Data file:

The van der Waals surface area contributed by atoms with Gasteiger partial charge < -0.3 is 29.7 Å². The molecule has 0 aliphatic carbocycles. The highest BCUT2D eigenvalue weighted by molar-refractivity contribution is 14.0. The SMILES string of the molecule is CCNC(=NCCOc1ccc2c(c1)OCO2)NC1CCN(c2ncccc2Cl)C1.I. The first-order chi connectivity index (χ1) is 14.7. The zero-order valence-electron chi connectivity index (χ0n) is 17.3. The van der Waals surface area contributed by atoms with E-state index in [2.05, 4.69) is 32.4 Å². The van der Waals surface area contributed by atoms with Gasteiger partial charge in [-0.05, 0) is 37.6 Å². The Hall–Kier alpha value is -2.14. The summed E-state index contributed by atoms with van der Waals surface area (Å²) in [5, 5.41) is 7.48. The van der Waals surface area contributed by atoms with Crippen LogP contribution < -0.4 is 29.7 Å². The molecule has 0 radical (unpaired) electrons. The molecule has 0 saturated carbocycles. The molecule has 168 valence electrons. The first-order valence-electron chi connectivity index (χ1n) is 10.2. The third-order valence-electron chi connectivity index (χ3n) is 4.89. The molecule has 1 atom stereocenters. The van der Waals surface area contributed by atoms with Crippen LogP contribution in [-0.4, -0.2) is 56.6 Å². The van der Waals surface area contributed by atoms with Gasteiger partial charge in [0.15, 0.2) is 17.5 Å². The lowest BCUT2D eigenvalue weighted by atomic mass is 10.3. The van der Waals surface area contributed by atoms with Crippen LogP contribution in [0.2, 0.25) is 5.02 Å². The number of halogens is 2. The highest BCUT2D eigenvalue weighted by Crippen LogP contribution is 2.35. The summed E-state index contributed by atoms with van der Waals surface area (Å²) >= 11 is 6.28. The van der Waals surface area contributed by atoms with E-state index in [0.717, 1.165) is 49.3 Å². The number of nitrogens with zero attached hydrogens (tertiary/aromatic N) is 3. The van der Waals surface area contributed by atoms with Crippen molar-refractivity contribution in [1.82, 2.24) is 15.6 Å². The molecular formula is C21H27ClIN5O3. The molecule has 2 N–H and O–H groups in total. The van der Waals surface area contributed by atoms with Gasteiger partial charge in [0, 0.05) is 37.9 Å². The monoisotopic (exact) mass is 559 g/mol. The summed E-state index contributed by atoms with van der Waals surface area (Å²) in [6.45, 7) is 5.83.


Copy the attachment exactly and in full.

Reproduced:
The van der Waals surface area contributed by atoms with Gasteiger partial charge < -0.3 is 29.7 Å². The molecule has 0 aliphatic carbocycles. The highest BCUT2D eigenvalue weighted by molar-refractivity contribution is 14.0. The SMILES string of the molecule is CCNC(=NCCOc1ccc2c(c1)OCO2)NC1CCN(c2ncccc2Cl)C1.I. The first-order chi connectivity index (χ1) is 14.7. The zero-order valence-electron chi connectivity index (χ0n) is 17.3. The van der Waals surface area contributed by atoms with E-state index in [2.05, 4.69) is 32.4 Å². The van der Waals surface area contributed by atoms with Gasteiger partial charge in [-0.05, 0) is 37.6 Å². The Hall–Kier alpha value is -2.14. The summed E-state index contributed by atoms with van der Waals surface area (Å²) in [5, 5.41) is 7.48. The van der Waals surface area contributed by atoms with Crippen LogP contribution < -0.4 is 29.7 Å². The molecule has 0 radical (unpaired) electrons. The molecule has 0 saturated carbocycles. The molecule has 168 valence electrons. The first-order valence-electron chi connectivity index (χ1n) is 10.2. The third-order valence-electron chi connectivity index (χ3n) is 4.89. The molecule has 1 atom stereocenters. The van der Waals surface area contributed by atoms with Crippen LogP contribution in [-0.4, -0.2) is 56.6 Å². The van der Waals surface area contributed by atoms with Gasteiger partial charge in [0.15, 0.2) is 17.5 Å². The lowest BCUT2D eigenvalue weighted by atomic mass is 10.3. The van der Waals surface area contributed by atoms with Crippen LogP contribution in [0.2, 0.25) is 5.02 Å². The number of halogens is 2. The highest BCUT2D eigenvalue weighted by Crippen LogP contribution is 2.35. The summed E-state index contributed by atoms with van der Waals surface area (Å²) >= 11 is 6.28. The van der Waals surface area contributed by atoms with E-state index in [0.717, 1.165) is 49.3 Å². The number of nitrogens with zero attached hydrogens (tertiary/aromatic N) is 3. The van der Waals surface area contributed by atoms with Crippen molar-refractivity contribution in [1.82, 2.24) is 15.6 Å². The molecular formula is C21H27ClIN5O3. The molecule has 2 N–H and O–H groups in total. The van der Waals surface area contributed by atoms with Gasteiger partial charge in [0, 0.05) is 37.9 Å². The monoisotopic (exact) mass is 559 g/mol. The summed E-state index contributed by atoms with van der Waals surface area (Å²) in [6.45, 7) is 5.83.